Woods Bagot’s has designed AD-APT, a modular system showing how families and flatmates can adapt apartments to working from home.
The firm designed the model after the en masse shift to working from home following the coronavirus outbreak exposed “the benefits (and challenges) to a far wider range of the population than ever before.
“Once the quarantines are over, this flexibility will continue as we realize we don’t need to spend the 9-5 in the office,” says London principal Simon Saint.
The AD-APT model uses a series of movable walls and screens to divide an open-plan apartment into smaller dedicated spaces.
The system looks at two common exemplars – Split Shift Home for families with young children and the Double Desk Home for flatmates sharing a dining table, kitchen bench or coffee table as makeshift desks.
“While these two homes seem to have very different needs, they in fact share the need for spaces that can support different activities within the home,” says Saint.
“Each needs comfortable, acoustically separated places for focused work, education, calls and entertainment.”
The AD-APT model begins with a “fixed spine” featuring the bathroom, kitchen and entry porch. Extensive storage runs around the entire apartment, while a large balcony offers space for outdoor exercise, entertainment and cooking with a planter for aeroponically home-grown food.
“If COVID-19 leads to a change in mindset from pure experience to resilience, we may see a rise in the demand for food storage and cultivation to meet the challenges of staying home for extended periods of time,” says Saint.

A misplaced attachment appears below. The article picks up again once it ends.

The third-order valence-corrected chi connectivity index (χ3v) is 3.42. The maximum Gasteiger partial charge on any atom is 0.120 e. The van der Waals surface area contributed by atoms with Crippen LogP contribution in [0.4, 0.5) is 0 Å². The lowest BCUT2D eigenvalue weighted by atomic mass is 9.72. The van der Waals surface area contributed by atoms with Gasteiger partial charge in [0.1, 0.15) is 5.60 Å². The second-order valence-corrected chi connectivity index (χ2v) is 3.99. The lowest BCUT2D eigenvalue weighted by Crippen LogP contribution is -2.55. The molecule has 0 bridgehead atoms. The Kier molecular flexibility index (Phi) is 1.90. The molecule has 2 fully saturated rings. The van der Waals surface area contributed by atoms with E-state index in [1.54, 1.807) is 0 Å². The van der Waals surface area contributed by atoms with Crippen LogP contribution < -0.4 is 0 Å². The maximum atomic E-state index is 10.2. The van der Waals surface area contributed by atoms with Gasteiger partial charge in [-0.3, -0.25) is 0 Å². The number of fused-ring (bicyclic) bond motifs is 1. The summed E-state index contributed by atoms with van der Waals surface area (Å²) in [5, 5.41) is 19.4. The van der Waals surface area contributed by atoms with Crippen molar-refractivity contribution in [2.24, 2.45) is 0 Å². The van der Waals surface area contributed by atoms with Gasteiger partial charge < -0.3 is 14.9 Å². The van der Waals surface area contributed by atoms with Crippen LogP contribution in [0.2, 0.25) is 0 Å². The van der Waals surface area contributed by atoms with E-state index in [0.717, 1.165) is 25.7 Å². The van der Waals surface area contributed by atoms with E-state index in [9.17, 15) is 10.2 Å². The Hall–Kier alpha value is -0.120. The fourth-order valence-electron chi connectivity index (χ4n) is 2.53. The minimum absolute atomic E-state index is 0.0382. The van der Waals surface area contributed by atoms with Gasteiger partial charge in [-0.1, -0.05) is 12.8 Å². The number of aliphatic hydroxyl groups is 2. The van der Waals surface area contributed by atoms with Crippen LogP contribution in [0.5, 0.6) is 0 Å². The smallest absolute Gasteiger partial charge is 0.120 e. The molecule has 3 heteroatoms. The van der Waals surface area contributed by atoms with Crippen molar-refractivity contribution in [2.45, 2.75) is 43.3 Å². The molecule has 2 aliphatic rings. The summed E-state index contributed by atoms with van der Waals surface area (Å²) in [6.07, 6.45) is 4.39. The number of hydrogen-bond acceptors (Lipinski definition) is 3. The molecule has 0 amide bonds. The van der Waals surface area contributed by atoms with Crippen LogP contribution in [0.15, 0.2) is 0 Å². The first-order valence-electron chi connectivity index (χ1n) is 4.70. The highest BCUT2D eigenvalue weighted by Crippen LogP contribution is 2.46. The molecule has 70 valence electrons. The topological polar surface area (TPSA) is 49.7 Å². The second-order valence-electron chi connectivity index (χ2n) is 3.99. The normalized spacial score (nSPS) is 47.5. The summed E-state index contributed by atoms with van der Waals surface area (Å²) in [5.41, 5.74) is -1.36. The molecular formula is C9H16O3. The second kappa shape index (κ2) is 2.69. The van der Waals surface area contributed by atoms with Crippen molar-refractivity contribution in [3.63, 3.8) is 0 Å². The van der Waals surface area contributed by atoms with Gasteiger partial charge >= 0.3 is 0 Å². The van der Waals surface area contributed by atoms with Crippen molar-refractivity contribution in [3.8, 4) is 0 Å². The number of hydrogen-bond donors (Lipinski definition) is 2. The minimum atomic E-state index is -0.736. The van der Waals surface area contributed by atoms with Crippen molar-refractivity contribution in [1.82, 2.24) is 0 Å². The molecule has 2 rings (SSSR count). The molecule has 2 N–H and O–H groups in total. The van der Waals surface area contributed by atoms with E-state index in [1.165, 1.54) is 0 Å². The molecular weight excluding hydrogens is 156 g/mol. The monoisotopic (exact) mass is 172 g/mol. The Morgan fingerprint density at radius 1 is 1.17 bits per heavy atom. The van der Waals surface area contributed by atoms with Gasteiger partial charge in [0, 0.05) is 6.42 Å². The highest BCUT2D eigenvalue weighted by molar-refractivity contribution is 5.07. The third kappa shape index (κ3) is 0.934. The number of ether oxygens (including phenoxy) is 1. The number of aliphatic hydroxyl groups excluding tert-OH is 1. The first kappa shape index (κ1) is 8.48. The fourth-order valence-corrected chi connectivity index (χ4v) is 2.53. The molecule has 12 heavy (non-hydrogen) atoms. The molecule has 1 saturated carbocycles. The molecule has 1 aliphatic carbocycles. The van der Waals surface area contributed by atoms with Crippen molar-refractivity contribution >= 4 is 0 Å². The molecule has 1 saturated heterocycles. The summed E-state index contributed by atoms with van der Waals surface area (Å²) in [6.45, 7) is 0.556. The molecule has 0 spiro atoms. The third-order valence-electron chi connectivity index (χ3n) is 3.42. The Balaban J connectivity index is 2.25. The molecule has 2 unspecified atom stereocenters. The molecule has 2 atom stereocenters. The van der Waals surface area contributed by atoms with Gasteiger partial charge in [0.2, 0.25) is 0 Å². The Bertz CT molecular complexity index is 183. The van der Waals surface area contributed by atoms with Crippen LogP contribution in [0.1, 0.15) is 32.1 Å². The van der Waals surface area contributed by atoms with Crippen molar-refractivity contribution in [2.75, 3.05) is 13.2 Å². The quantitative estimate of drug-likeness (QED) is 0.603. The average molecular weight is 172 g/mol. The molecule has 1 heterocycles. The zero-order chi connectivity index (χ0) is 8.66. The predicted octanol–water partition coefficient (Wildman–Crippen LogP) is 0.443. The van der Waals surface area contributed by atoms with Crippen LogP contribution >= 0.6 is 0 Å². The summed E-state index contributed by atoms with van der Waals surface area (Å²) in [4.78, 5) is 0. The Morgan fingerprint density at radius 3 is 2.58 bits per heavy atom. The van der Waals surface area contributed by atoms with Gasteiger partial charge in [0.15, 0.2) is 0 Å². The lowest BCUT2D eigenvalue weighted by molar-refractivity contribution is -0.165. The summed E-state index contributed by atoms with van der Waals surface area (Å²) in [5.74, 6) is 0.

“People’s homes are often the emotional centres of their lives, a locus of safety and protection for oneself and loved ones. A reduction in reliance on external systems may become a feature of the resilient home of the future.”
The remaining apartment space is designed to be configurable to the resident’s needs with two blocks that can be moved depending on the time of day modelled in the example layout.
During the day, the movable blocks can be configured to separate the living and dining spaces from a focused workspace and acoustically controlled call or entertainment booth.
In “night mode”, the living room compresses to become a master suite, while the home office becomes a second bedroom.
Finally, in “play mode”, the blocks can be shifted until they are against the perimeter walls to transform the apartment into one wide open space for entertaining, meetings or group classes.
Woods Bagot is a global architectural and consulting practice founded in Adelaide in 1869. One of its principals, Hazel Porter, shares her working from home experience in this week’s edition of ADR‘s ongoing WFH video series
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